On May 4, 2011, Speaker of the U.S. House of Representatives John Boehner said that American troops should stay in Iraq past the December 31 withdrawal deadline. The Speaker had just returned from a trip to Baghdad the month before where he met with Prime Minister Nouri al-Maliki who mentioned problems with his country’s security forces and intelligence agencies. Boehner’s remarks came after several meetings between Iraqi and American dignitaries as Washington is trying to pressure Iraq into maintaining a U.S. military presence in the country into 2012 and beyond.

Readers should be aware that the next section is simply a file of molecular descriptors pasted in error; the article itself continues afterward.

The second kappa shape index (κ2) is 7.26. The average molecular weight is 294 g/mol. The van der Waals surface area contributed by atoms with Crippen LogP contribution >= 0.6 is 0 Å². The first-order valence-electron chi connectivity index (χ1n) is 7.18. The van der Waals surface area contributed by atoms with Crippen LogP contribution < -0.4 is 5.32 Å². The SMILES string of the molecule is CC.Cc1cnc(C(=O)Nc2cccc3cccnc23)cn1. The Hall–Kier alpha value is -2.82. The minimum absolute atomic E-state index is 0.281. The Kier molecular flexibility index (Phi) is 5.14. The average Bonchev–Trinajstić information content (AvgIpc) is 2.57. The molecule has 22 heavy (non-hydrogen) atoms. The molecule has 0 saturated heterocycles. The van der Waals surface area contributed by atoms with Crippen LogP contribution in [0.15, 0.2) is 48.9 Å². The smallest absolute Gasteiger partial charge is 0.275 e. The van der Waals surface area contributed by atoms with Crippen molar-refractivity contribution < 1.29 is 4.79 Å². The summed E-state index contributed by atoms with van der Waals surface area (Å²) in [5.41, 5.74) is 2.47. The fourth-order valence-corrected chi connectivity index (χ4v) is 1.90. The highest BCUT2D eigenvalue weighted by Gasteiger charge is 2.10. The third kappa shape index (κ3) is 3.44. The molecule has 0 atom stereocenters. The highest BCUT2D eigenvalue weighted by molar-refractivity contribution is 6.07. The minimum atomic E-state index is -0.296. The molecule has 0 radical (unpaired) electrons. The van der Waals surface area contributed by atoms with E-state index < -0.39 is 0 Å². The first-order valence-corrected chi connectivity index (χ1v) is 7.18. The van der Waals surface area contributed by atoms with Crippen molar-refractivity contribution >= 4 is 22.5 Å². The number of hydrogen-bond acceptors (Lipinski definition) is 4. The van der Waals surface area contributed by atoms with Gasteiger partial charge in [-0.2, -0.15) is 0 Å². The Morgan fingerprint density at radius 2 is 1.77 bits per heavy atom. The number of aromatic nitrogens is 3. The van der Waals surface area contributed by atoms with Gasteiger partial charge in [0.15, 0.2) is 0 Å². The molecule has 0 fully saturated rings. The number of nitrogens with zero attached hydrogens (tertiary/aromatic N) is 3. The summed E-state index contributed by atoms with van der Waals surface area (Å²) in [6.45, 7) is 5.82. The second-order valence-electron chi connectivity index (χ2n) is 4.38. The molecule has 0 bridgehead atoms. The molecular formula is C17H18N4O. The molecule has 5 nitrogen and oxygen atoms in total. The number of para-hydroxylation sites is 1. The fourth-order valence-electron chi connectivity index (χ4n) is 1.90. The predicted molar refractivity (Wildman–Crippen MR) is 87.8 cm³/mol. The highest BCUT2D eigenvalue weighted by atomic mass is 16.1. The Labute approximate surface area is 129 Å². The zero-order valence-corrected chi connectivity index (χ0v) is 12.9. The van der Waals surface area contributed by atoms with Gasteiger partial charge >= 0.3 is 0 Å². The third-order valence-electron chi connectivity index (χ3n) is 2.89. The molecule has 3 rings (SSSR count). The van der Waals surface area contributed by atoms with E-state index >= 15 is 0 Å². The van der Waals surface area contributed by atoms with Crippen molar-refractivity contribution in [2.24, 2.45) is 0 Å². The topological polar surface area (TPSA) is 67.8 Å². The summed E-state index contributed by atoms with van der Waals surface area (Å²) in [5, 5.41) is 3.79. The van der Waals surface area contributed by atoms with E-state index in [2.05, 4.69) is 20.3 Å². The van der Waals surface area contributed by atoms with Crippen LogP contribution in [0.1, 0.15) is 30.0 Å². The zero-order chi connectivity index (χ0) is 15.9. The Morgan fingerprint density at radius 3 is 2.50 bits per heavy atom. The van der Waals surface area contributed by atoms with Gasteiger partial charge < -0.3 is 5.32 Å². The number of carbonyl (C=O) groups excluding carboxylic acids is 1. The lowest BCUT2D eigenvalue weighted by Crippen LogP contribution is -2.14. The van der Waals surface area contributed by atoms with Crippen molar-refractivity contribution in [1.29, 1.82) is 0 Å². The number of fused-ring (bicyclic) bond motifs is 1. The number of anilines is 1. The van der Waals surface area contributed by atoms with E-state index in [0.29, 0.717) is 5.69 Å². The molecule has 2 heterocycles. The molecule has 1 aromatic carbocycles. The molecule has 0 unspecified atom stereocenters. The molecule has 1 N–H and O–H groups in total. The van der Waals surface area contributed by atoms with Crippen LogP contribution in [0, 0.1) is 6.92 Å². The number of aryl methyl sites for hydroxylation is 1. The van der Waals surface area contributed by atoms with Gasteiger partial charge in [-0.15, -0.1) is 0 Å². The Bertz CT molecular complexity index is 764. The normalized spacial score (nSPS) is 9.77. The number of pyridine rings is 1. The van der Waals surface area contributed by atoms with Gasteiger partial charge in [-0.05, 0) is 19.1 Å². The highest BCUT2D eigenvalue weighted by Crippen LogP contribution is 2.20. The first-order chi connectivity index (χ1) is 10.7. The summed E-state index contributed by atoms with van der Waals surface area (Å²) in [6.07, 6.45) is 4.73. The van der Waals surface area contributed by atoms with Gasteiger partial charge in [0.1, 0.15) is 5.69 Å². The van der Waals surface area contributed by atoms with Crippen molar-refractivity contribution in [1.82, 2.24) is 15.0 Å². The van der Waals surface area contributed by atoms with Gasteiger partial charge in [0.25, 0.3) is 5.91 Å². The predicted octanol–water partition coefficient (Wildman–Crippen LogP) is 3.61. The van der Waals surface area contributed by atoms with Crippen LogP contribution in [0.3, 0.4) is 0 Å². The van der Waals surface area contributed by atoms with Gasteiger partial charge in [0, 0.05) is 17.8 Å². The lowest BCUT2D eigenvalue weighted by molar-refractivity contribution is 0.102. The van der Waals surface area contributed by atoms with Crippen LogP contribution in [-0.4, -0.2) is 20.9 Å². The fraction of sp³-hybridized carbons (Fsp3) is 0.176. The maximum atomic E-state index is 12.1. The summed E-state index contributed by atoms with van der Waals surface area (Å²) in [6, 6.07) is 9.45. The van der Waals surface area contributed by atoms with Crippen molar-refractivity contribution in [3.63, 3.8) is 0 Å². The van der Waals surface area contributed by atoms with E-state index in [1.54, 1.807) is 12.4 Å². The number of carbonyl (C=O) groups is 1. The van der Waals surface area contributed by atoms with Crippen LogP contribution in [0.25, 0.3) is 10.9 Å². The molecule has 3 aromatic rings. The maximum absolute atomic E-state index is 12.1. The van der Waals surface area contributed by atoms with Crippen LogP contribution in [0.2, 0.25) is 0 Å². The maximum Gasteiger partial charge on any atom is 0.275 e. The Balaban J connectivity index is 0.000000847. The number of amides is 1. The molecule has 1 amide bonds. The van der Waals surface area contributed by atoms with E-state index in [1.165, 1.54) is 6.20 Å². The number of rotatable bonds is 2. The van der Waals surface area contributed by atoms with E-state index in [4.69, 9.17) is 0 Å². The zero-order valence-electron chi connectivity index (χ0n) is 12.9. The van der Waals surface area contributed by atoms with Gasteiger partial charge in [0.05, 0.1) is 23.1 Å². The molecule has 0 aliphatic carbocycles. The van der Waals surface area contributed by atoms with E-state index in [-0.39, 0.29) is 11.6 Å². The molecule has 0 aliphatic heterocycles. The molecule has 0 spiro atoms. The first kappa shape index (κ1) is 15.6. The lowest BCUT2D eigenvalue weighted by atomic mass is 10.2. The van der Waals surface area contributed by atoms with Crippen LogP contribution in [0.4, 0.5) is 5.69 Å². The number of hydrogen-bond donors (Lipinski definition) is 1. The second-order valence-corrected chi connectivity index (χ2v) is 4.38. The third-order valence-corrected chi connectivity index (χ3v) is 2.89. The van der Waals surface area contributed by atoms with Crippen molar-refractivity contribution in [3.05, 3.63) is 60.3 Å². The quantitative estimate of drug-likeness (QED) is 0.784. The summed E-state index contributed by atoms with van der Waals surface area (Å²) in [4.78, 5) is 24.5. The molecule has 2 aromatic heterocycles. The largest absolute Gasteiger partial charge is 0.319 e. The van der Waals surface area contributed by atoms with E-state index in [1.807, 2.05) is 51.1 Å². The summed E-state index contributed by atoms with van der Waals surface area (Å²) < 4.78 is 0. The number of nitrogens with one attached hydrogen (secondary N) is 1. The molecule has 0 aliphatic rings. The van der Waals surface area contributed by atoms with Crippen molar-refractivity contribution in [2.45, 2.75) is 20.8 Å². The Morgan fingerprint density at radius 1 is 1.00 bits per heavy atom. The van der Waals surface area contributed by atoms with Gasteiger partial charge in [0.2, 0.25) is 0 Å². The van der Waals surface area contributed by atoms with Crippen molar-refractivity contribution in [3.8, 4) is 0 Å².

The U.S. lobbying effort started in early April 2011. On April 7, Defense Secretary Robert Gates traveled to Baghdad. There he met with Prime Minister Maliki, Deputy Premier Saleh al-Mutlaq, President Jalal Talabani, and the Kurdistan Regional Government President Massoud Barzani. Gates told the Iraqis that they needed to make a decision about a troop extension. While he was there, a member of Maliki’s State of Law party said that the U.S. wanted to keep between 10,000-20,000 soldiers in the country. A Pentagon spokesman also claimed that Iraqi leaders told the Secretary that they knew Iraq still needed American assistance. Gates’ visit was followed by former U.S. Ambassador to Iraq Zalmay Khalizad on April 11, Speaker Boehner and a Congressional delegation on April 17, the Assistant Secretary of State Jeffrey Feltman at the same time, the Chief of Staff of the Army General Martin Dempsey, and the Chairman of the Joint Chief of Staff Admiral Mike Mullen on April 21. The Deputy National Security Adviser Denis McDonough also met with Iraq’s Finance Minister Rafi Issawi, while he was in Washington for International Monetary Fund (IMF) and World Bank meetings. The U.S. military wants an extension to help provide stability in Iraq. They are worried about tensions in the disputed territories in northern Iraq, the influence of Iran, and Iraq’s inability to protect itself from foreign threats. Currently, the U.S. has around 47,000 troops in Iraq. Those will begin drawing down this summer. That’s the reason why Washington is stepping up its efforts to get Iraq to allow them to stay. They want Baghdad to make a decision before all the soldiers are withdrawn because it will be easier logistically.